Minister of state for finance Namo Narain Meena said the field trial will be conducted in five cities—Kochi, Mysore, Jaipur, Bhubaneswar and Shimla with varied geographical locations and climatic conditions
The government has decided to issue one billion pieces of Rs10 bank notes made of plastic on a field trial basis in five cities, minister of state for finance Namo Narain Meena said in Parliament on Tuesday.
“It has been decided by the government and the RBI (Reserve Bank of India) to introduce one billion pieces of Rs10 notes in polymer/plastic on a field trial basis,” the minister said in a written reply to the Rajya Sabha.
He said the field trial will be conducted in five cities—Kochi, Mysore, Jaipur, Bhubaneswar and Shimla with varied geographical locations and climatic conditions.
“The RBI has informed that while the primary objective of introduction of polymer notes is to increase its life, it could also help in combating counterfeiting,” he added.
In reply to a separate question, Meena said various agencies such as the RBI, ministry of finance, ministry of home affairs, security and intelligence agencies of the Centre and states, Central Bureau of Investigation (CBI) are working in tandem to thwart the illegal activities related to Fake Indian Currency Notes (FICN).
He also said the work of these agencies is periodically reviewed by a nodal group set up for this purpose.
“Further, one special FICN Coordination (FCORD) group gas been formed in the ministry of home affairs to share the intelligence/information amongst the different security agencies of state/Centre to counter the menace of circulation of fake currency notes in the country,” he added.
Meena said National Investigation Agency (NIA) has been empowered by NIA Act to investigate and prosecute offences relating to FICN.
“The government has also constituted a Terror Funding and Fake Currency Cell in NIA to focus investigation on terror funding and fake currency cases,” he said.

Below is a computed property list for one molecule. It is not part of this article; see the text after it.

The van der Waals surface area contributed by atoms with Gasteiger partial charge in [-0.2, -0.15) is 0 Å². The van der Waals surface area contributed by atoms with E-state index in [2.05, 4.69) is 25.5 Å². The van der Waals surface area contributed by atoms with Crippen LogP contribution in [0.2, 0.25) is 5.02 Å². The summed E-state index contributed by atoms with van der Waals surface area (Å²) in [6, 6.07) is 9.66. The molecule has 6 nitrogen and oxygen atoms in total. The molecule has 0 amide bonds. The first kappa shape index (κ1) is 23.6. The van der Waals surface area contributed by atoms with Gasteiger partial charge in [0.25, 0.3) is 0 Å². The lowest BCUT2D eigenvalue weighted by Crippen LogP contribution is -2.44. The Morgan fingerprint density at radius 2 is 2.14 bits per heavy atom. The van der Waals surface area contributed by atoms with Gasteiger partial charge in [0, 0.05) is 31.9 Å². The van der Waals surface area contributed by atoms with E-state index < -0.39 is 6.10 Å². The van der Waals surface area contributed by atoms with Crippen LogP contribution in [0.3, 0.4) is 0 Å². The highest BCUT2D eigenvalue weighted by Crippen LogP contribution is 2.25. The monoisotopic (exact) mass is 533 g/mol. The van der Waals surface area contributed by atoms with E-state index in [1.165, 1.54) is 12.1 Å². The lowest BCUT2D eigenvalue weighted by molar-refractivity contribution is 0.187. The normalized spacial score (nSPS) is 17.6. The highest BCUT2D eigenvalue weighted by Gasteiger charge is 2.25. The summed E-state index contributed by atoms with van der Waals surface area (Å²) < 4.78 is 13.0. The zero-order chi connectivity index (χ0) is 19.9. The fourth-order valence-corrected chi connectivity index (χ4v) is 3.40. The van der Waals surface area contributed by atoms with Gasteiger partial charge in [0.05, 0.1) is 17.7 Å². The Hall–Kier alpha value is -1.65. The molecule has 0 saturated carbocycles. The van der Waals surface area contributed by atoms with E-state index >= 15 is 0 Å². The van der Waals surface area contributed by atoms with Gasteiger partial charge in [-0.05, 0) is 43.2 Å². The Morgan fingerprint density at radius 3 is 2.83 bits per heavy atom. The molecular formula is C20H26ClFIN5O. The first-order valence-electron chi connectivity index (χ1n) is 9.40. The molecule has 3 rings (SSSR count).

The Companies Bill will be given more teeth with Special Courts and Mediation Panel
Hope and optimism was palpable in the 14th edition of FICCI FRAMES—as in the previous years. What was also constant year after year are laments about hurdles like muddled policies and unreliable data of audience measurement
As usual, the 14th edition of Federation of Indian Chambers and Commerce and Industry (FICCI) FRAMES 2013 began in Mumbai on similar optimism against the background of issues that are plugging the media and entertainment (M&E) industry year after year.
Delivering the keynote address, Andy Bird, chairman of Walt Disney International said his company is betting big on India “as the media and entertainment industry here is poised for a huge leap forward, with rapidly rising middle class and their traditional focus on the family”.
As usual, the FICCI KPMG report projected the Indian M&E industry to grow to Rs1.66 lakh crore by 2017 from estimated Rs91,700 crore at present. Last year, a similar report by FICCI KPMG indicated that the M&E industry in India would grow at a compounded annual growth rate (CAGR) of around 14.9% to reach Rs1.46 lakh crore by 2016.
However, Uday Shankar, chairman of FICCI’s M&E committee and also the chief executive of Star India, in his inaugural address, lamented lack of reliable data on audience measurement across verticals of the media and entertainment sector. “There are 140 million cable and satellite homes but the measured universe is 62 million households. I do not know how many subscribers I have with a particular multi-services operator (MSO) and the MSO doesn’t know how many households his local cable operator (LCO) delivers the signals to,” he said.
The FICCI KPMG Report said that television continues to be the dominant segment of the M&E sector, although new media like animation, VFX, gaming and digital advertising are expected to post strong double-digit growth over the next five years. In 2012, the television segment accounted for 45% of the Rs83,100 crore market. It's share is likely to go up to 50% by 2017, with a size of Rs84,760 crore of the Rs1.66 lakh crore market. Print media is expected to post a moderate CAGR of 8.7% to touch Rs34,020 crore from the 2012 level of Rs22,410 crore. The Indian film industry is slated to grow to Rs19,300 crore in 2017 from the present Rs11,240 crore, the report said.
Similarly, the size of the advertising industry in India is estimated to be Rs36,200 crore. Print media continues to account for a larger share at 44.7%, followed by TV at 38.2 %. By 2017, it is estimated that the size of the Indian advertising industry would be Rs63,000 crore with both print and TV having a share of 38%-40% each. Digital advertising is estimated to post a robust 32.1% growth to reach Rs8,720 crore from the current modest level of Rs2,170 crore, it said.